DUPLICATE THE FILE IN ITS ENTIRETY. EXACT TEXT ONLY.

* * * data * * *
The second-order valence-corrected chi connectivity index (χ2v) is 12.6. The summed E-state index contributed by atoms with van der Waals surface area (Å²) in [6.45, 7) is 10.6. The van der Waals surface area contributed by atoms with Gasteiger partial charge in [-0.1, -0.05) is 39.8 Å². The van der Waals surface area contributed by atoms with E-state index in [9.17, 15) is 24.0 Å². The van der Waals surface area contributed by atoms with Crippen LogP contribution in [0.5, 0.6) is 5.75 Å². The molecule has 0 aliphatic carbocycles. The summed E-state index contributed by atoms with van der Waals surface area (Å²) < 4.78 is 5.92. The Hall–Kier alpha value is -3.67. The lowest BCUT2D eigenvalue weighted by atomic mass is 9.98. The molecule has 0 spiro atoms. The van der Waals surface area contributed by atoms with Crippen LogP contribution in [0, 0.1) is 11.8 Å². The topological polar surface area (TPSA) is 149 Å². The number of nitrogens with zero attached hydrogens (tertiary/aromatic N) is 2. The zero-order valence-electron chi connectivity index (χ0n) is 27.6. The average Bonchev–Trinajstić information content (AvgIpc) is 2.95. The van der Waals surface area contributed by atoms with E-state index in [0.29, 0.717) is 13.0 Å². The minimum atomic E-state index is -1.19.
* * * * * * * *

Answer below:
The second-order valence-corrected chi connectivity index (χ2v) is 12.6. The summed E-state index contributed by atoms with van der Waals surface area (Å²) in [6.45, 7) is 10.6. The van der Waals surface area contributed by atoms with Gasteiger partial charge in [-0.1, -0.05) is 39.8 Å². The van der Waals surface area contributed by atoms with E-state index in [9.17, 15) is 24.0 Å². The van der Waals surface area contributed by atoms with Crippen LogP contribution in [0.5, 0.6) is 5.75 Å². The molecule has 0 aliphatic carbocycles. The summed E-state index contributed by atoms with van der Waals surface area (Å²) < 4.78 is 5.92. The Hall–Kier alpha value is -3.67. The lowest BCUT2D eigenvalue weighted by atomic mass is 9.98. The molecule has 0 spiro atoms. The van der Waals surface area contributed by atoms with Crippen LogP contribution in [0, 0.1) is 11.8 Å². The topological polar surface area (TPSA) is 149 Å². The number of nitrogens with zero attached hydrogens (tertiary/aromatic N) is 2. The zero-order valence-electron chi connectivity index (χ0n) is 27.6. The average Bonchev–Trinajstić information content (AvgIpc) is 2.95. The van der Waals surface area contributed by atoms with E-state index in [0.29, 0.717) is 13.0 Å². The minimum atomic E-state index is -1.19.